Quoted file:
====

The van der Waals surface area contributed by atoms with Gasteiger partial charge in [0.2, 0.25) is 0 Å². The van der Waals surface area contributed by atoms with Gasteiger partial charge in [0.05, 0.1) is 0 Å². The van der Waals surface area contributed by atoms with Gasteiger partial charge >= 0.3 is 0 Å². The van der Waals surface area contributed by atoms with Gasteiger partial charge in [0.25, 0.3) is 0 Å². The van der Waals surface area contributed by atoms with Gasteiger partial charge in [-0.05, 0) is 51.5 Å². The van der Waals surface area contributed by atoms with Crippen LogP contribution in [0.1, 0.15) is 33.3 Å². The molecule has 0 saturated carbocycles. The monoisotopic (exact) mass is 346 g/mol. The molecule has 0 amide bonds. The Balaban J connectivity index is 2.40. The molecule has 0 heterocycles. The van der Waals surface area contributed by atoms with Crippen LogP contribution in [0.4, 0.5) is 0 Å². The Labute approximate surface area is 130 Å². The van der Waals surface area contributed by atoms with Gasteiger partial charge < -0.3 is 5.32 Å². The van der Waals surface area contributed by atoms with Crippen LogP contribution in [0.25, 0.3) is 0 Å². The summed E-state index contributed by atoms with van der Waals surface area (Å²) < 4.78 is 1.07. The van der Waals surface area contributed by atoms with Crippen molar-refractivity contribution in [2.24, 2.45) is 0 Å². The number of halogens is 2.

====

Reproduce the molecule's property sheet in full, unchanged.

The van der Waals surface area contributed by atoms with Gasteiger partial charge in [0.2, 0.25) is 0 Å². The van der Waals surface area contributed by atoms with Gasteiger partial charge in [0.05, 0.1) is 0 Å². The van der Waals surface area contributed by atoms with Gasteiger partial charge >= 0.3 is 0 Å². The van der Waals surface area contributed by atoms with Gasteiger partial charge in [0.25, 0.3) is 0 Å². The van der Waals surface area contributed by atoms with Gasteiger partial charge in [-0.05, 0) is 51.5 Å². The van der Waals surface area contributed by atoms with Crippen LogP contribution in [0.1, 0.15) is 33.3 Å². The molecule has 0 saturated carbocycles. The monoisotopic (exact) mass is 346 g/mol. The molecule has 0 amide bonds. The Balaban J connectivity index is 2.40. The molecule has 0 heterocycles. The van der Waals surface area contributed by atoms with Crippen LogP contribution in [0.4, 0.5) is 0 Å². The Labute approximate surface area is 130 Å². The van der Waals surface area contributed by atoms with Gasteiger partial charge < -0.3 is 5.32 Å². The van der Waals surface area contributed by atoms with Crippen LogP contribution in [0.25, 0.3) is 0 Å². The summed E-state index contributed by atoms with van der Waals surface area (Å²) < 4.78 is 1.07. The van der Waals surface area contributed by atoms with Crippen molar-refractivity contribution in [2.24, 2.45) is 0 Å². The number of halogens is 2.